Listening to experience
I needed a safe place – somewhere I could not seriously harm myself until I recovered emotionally. I also needed to feel that someone actually cared about me…
In 2010, Mind set up an independent inquiry panel. Between Autumn 2010 and Summer 2011, the panel heard evidence from 400 service users and professionals about acute mental healthcare in England and Wales. The findings of this inquiry formed the basis for our report on crisis care Listening to experience.
Below is a summary of our report and the inquiry panel's findings.
Excellent acute and crisis care exists. We heard about:
- innovative services that were easy for people to access
- courteous and helpful staff
- well designed, therapeutic environments
- teams with a can-do spirit and approach.
Many people told us they had poor and even traumatic experiences and said services should not be:
- leaving people with urgent mental health needs isolated, frightened and unsupported
- traumatising those who use services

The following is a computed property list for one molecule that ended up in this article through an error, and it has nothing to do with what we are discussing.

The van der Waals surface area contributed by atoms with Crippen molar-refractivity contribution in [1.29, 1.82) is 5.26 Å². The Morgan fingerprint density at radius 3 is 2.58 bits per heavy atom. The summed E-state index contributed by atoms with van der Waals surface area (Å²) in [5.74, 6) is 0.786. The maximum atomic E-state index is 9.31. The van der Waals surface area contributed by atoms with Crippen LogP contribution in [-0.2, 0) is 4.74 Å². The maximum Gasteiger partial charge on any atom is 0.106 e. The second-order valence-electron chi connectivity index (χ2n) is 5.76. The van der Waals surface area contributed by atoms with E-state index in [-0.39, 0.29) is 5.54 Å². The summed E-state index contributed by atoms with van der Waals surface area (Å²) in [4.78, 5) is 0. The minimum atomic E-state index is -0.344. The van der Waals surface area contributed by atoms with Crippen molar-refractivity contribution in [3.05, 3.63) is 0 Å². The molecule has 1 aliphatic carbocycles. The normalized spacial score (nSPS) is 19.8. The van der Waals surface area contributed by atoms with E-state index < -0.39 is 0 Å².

- giving people a sense of abandonment when they try to use services
- ‘managing’ those with acute care needs in some of the worst hospital environments in the NHS
- discriminatory, treating some groups more neglectfully or coercively than others.
To give people the crisis care they need, when they need it we need to concentrate on four areas:
Action is needed to ensure that acute care is built on humane values and embodies a culture of service and hospitality so people can be treated in a warm, caring and respectful way.
2. Commissioning for people’s needs
People’s needs and home circumstances are different and they way services are delivered must reflect this diversity. For example, different services may be needed in rural and urban areas.
3. Choice and control
We urgently need more direct ways to get help. This means that people can self-refer. There should be an explicit acknowledgement that people themselves know how they need to be treated. People should have more say over what happens to them.
4. Reducing the medical emphasis in acute care
The things people said they need in a crisis – care, safety, someone to listen, something to do – did not need to be delivered by a doctor. They play a valuable role, but this does not mean that they should deliver all of the care.